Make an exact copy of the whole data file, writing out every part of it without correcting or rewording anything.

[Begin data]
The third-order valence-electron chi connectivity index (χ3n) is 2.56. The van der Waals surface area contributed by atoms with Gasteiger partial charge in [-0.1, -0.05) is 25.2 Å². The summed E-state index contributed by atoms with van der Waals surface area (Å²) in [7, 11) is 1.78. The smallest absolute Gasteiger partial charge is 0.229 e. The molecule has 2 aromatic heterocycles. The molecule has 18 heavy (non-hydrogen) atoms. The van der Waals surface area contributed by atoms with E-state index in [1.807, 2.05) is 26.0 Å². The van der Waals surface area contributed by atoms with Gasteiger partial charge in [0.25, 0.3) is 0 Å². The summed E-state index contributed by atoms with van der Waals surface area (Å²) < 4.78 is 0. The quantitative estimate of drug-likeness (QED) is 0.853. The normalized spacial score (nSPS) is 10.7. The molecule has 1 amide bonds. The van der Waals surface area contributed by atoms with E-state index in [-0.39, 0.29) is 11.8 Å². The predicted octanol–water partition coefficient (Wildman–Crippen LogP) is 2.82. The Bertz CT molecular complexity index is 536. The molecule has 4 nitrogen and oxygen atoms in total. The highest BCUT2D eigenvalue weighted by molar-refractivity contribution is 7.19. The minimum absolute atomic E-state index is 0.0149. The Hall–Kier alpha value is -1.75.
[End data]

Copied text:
The third-order valence-electron chi connectivity index (χ3n) is 2.56. The van der Waals surface area contributed by atoms with Gasteiger partial charge in [-0.1, -0.05) is 25.2 Å². The summed E-state index contributed by atoms with van der Waals surface area (Å²) in [7, 11) is 1.78. The smallest absolute Gasteiger partial charge is 0.229 e. The molecule has 2 aromatic heterocycles. The molecule has 18 heavy (non-hydrogen) atoms. The van der Waals surface area contributed by atoms with E-state index in [1.807, 2.05) is 26.0 Å². The van der Waals surface area contributed by atoms with Gasteiger partial charge in [0.25, 0.3) is 0 Å². The summed E-state index contributed by atoms with van der Waals surface area (Å²) < 4.78 is 0. The quantitative estimate of drug-likeness (QED) is 0.853. The normalized spacial score (nSPS) is 10.7. The molecule has 1 amide bonds. The van der Waals surface area contributed by atoms with E-state index in [-0.39, 0.29) is 11.8 Å². The predicted octanol–water partition coefficient (Wildman–Crippen LogP) is 2.82. The Bertz CT molecular complexity index is 536. The molecule has 4 nitrogen and oxygen atoms in total. The highest BCUT2D eigenvalue weighted by molar-refractivity contribution is 7.19. The minimum absolute atomic E-state index is 0.0149. The Hall–Kier alpha value is -1.75.